Frank Castronovo and Frank Falcinelli knew each other growing up in Queens, New York, reunited years later, and now run the Frankies Spuntino restaurant empire. They just wrote a cookbook, The Frankies Spuntino Kitchen Companion & Cooking Manual (Artisan, $25), which is part recipe collection and part wisdom trove. We asked them for the most useful food advice ever. See their tips below:
1. Never Use a Cheap Olive Oil
In cooking, you have proteins, carbs, and fats, and your fat should be the best quality you can get. Our food is sometimes only three or four ingredients - but if three ingredients are playing in a band and one guy isn't playing so good, it doesn't sound right. Any time you put quality olive oil on something, it's sparkle sparkle sparkle.
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2. Own These Three Items:
Knife, bowl, pot. You need to cut, you need to mix, you need to cook.
Don't wait till the end. How do you know what you're doing? Taste and season every step of the way.
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4. The Most Essential Cheese
Parmigiano-Reggiano gets the glory, but pecorino Romano costs about a third less and it's stronger in that earthy, grandma's-cooking flavor, so you need less of it. If you see Parmigiano in a recipe, you can use pecorino.
5. How to Cook Better Pasta
Fresh pasta: It's done when it floats to the top, two or three minutes. Dry pasta: Taste it. Then taste it again a minute later. You shouldn't be walking away from the stove anyway. What do you need to do for eight minutes that's so important? Stick around. Have a drink. Because the box isn't right. If the box says seven minutes, start tasting after four. When you bite it, look at the cross section so you can see how much the water has penetrated - you want just a tiny bit of white in the middle.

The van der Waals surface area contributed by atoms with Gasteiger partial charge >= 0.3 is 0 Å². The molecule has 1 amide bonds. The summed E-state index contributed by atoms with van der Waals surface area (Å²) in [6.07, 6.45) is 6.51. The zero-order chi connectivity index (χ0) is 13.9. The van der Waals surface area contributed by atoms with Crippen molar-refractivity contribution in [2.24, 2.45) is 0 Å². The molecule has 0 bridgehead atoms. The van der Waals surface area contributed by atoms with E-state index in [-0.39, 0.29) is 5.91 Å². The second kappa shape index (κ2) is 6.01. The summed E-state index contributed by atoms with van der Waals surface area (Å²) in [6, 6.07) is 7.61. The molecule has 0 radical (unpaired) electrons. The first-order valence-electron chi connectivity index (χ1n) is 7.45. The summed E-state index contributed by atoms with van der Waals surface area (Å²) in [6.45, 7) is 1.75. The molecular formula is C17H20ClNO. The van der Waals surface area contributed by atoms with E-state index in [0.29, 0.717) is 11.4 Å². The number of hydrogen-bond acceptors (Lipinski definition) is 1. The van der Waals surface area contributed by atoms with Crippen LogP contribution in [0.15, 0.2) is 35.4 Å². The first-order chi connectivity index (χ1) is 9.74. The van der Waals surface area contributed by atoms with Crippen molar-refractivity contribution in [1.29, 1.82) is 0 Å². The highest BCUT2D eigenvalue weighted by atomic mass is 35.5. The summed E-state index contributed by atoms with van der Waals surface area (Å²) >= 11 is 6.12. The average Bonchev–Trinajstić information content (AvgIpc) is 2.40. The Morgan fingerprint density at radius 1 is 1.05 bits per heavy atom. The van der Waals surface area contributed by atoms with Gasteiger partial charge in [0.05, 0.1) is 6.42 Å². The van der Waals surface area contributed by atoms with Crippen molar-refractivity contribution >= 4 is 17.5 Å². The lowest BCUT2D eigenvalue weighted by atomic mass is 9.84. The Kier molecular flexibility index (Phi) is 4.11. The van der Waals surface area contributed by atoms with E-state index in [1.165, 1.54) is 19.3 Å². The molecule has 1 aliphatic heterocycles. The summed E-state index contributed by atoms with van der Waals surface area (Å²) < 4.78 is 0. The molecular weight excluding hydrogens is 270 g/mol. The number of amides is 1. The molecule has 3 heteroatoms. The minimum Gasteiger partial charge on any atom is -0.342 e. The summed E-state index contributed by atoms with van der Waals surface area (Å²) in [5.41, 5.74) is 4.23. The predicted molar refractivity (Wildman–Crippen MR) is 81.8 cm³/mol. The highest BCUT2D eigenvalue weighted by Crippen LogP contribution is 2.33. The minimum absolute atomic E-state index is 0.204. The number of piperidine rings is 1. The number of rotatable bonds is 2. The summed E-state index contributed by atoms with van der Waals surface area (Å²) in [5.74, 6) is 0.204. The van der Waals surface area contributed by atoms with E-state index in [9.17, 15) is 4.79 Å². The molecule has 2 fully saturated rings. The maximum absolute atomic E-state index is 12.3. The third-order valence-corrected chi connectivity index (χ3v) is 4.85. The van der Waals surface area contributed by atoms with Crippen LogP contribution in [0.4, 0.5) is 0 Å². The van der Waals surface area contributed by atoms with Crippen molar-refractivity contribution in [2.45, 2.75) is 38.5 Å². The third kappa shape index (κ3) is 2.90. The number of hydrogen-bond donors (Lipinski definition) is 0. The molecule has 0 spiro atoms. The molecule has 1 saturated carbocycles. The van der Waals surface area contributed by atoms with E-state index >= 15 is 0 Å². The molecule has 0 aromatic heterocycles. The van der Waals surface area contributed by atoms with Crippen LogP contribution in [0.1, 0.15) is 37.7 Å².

6. On Cooking with Oil
There are better cooking oils than olive: sunflower, grape seed, canola, in that order. They don't burn. Start it in the pan cold, bring up the heat slowly. If you want olive-oil flavor, start with one of those, then add a little olive oil.
7. Don't Oil the Pasta Water
Giving the pasta a good stir about 30 seconds after adding it to the pot will keep it from sticking together.
Don't be afraid. Cook with love, or it won't come out well. Put your music on, get in the mood, have a drink. And then, one day, cooking just clicks, like when you figure out how to pedal a bike. You understand the one-two-threes, then you can improvise. And you discover that the trick to cooking the way we do is, there is no trick.
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